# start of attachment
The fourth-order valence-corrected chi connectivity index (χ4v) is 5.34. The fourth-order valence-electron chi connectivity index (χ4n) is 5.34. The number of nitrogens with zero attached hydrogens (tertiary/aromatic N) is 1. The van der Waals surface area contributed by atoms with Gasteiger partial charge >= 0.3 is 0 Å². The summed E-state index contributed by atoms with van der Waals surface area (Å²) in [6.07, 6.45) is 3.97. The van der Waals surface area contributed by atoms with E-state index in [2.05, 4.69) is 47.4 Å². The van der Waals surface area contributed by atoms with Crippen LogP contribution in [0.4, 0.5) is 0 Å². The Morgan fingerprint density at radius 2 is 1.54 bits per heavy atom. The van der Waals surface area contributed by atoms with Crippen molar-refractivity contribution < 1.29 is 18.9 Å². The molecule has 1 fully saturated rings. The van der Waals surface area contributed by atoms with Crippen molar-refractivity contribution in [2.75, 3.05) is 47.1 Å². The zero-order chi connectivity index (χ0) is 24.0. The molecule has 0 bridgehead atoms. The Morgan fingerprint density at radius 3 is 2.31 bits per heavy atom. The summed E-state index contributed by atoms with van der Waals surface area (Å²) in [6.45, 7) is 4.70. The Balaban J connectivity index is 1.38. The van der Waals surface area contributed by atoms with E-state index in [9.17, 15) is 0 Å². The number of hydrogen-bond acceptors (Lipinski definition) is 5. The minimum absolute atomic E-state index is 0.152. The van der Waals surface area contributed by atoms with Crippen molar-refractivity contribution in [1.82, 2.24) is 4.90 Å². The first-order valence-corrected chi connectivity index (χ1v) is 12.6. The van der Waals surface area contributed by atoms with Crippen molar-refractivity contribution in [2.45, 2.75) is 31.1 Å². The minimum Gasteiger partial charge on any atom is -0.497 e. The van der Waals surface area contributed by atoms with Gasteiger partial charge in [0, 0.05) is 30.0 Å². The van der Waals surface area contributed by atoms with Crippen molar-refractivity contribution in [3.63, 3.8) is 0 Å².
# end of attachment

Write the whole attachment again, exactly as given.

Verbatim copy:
The fourth-order valence-corrected chi connectivity index (χ4v) is 5.34. The fourth-order valence-electron chi connectivity index (χ4n) is 5.34. The number of nitrogens with zero attached hydrogens (tertiary/aromatic N) is 1. The van der Waals surface area contributed by atoms with Gasteiger partial charge >= 0.3 is 0 Å². The summed E-state index contributed by atoms with van der Waals surface area (Å²) in [6.07, 6.45) is 3.97. The van der Waals surface area contributed by atoms with E-state index in [2.05, 4.69) is 47.4 Å². The van der Waals surface area contributed by atoms with Crippen LogP contribution in [0.4, 0.5) is 0 Å². The Morgan fingerprint density at radius 2 is 1.54 bits per heavy atom. The van der Waals surface area contributed by atoms with Crippen molar-refractivity contribution < 1.29 is 18.9 Å². The molecule has 1 fully saturated rings. The van der Waals surface area contributed by atoms with Crippen molar-refractivity contribution in [2.75, 3.05) is 47.1 Å². The zero-order chi connectivity index (χ0) is 24.0. The molecule has 0 bridgehead atoms. The Morgan fingerprint density at radius 3 is 2.31 bits per heavy atom. The summed E-state index contributed by atoms with van der Waals surface area (Å²) in [6.45, 7) is 4.70. The Balaban J connectivity index is 1.38. The van der Waals surface area contributed by atoms with E-state index in [9.17, 15) is 0 Å². The number of hydrogen-bond acceptors (Lipinski definition) is 5. The minimum absolute atomic E-state index is 0.152. The van der Waals surface area contributed by atoms with Crippen molar-refractivity contribution in [1.82, 2.24) is 4.90 Å². The first-order valence-corrected chi connectivity index (χ1v) is 12.6. The van der Waals surface area contributed by atoms with Crippen molar-refractivity contribution in [2.45, 2.75) is 31.1 Å². The minimum Gasteiger partial charge on any atom is -0.497 e. The van der Waals surface area contributed by atoms with Gasteiger partial charge in [0, 0.05) is 30.0 Å². The van der Waals surface area contributed by atoms with Crippen molar-refractivity contribution in [3.63, 3.8) is 0 Å².